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We have rounded up a number of previews and interviews centered around Obsidian Entertainment's Pillars of Eternity, which were released today after an embargo on ParadoxCon's articles was lifted.
With the roots in a Kickstarter campaign, and still one of the most successful to date, there's a large degree of wish fulfilment in some of the world's areas. The whole game takes place in some simply gorgeous 2D landscapes, with all of the locations tallying to the creation of around 150 maps through which to play this pegs it somewhere between the two Baldur's Gate games in size, with plenty to explore.
(We tried to strike a nice middle ground, where it didn't feel like we were just having maps for the sake of having them,) Josh said. (You have a lot cool exploration in there, but there's a good content density, so you don't just feel like, '˜I spent 10 minutes wandering all over this map and I didn't find anything!')
The Endless Paths of Od Nua might not exactly be endless, but does feature a quite vast 15 levels to the dungeon which reside right below your stronghold base, with a huge statue stretching the levels within its depths. It's not designed to be tackled in one go, and is in fact an almost entirely optional part of the game that's best dealt with piecemeal as you level up, but represents a quite impressive setting in and of itself.
It's one part of a large amount of side quests and hidden content, with the main story thread, the critical path if you will, at roughly a third of what's there to be sampled. Whether you partake is up to you, and without auto-adjusting enemy levels, you could go into an area for which you're rather outmatched and create a more difficult situation for yourself even beyond the difficulty options. The most challenging content in the game is tucked away off the beaten path, either way.
Digital Spy has words from project lead Josh Sawyer on the game's optional content:
He added: "It's a very long game. Even if you play just the critical path, you'll be playing it for quite a while.
"But it has a lot of optional content in it. Whatever pace you want to play it at, there's a lot stuff that you can do."
The game's level cap, meanwhile, will only be reached for those who invest their time in side-content.
"The level cap is designed more for completionists," Sawyer explained. "If you do just the critical path you will likely wind up about eighth level by the end of the game, and the level cap is 12.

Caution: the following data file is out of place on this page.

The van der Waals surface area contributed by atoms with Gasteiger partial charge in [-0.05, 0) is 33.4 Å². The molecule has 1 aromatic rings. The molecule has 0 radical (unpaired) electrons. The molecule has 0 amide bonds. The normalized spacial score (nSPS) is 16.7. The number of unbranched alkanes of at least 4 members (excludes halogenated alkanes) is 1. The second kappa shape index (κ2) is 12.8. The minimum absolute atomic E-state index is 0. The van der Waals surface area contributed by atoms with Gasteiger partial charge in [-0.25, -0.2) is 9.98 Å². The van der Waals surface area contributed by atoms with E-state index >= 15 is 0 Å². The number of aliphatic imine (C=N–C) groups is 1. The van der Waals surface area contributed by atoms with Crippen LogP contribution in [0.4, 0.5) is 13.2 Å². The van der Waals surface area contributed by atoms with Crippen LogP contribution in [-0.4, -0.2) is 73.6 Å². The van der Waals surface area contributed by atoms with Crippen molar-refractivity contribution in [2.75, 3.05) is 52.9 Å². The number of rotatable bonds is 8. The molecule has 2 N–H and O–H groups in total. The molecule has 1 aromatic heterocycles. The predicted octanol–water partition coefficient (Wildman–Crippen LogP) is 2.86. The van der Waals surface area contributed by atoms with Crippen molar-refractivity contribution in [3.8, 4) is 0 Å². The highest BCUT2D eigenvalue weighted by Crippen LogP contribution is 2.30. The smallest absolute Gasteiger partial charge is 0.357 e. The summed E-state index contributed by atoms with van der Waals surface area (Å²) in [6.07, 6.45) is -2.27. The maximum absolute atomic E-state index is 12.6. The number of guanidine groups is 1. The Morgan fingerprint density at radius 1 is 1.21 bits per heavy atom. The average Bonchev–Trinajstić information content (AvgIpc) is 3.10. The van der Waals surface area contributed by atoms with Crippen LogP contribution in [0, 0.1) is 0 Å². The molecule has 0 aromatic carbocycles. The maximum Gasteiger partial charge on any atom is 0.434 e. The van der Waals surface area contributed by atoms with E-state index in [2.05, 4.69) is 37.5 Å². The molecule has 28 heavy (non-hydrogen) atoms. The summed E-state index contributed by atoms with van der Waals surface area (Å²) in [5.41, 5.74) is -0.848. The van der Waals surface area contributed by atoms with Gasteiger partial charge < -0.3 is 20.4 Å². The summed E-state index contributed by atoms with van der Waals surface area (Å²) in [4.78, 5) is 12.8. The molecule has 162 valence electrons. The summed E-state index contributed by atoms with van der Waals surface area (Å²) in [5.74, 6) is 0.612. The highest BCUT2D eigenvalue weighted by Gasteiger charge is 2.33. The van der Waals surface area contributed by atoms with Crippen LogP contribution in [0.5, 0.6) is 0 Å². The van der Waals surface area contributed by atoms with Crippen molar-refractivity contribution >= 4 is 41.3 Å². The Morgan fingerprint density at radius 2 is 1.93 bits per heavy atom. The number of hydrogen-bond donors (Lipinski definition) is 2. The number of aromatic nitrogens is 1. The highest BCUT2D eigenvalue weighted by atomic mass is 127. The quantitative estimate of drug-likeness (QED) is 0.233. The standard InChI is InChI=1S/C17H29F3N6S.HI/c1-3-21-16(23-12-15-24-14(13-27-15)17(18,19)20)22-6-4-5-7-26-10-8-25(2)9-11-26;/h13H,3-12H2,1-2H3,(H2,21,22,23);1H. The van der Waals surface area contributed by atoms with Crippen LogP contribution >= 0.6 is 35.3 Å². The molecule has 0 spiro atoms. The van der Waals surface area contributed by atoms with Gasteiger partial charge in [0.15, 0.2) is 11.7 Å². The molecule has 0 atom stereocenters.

"If you do the majority of content in the game you will get 12 and you will find all of these crazy items."
Finally, PC World has a presentation transcript/interview with Josh Sawyer:
On expansions and sequels
JS: They're going to be extensions of the main game. We are making an automated save for you, it's actually called the Point of No Return Save. So if you complete the whole game and you're like "Oh %#&^, the expansion came out," great. Load that save, you can go straight into it, it's fine. It's something connected to the main game but its own separate storyline, and you take your normal characters into it. We're in the very early stages of planning it.
We have to see exactly how it integrates in terms of location and how it shows up on the map, or whether it's its own separate world map. But we have a ton of locations. Baldur's Gate was about 100-110. Baldur's Gate II was 200-and-something? Ours is 150. Pretty big. It's a long game, even if you play just the crit path. If you play all the stuff it's a very long game.
[Are you looking at save imports for a sequel too?]
JS: We'd very much like that. People like the idea of taking their characters on a long, epic journey. Even going back to the classic RPGs, it was nice to bring your character in and keep going with it.
Contrary to what someone interpreted what our CEO said, we're not working on a sequel at all yet. We're not even really talking about it except to say "That'd be cool. Hope people like this game." But we do think about, if we were to make a sequel we do want the player to be able to bring their character from this game, come over into the next game, and of course reflect the choices they made in the previous game.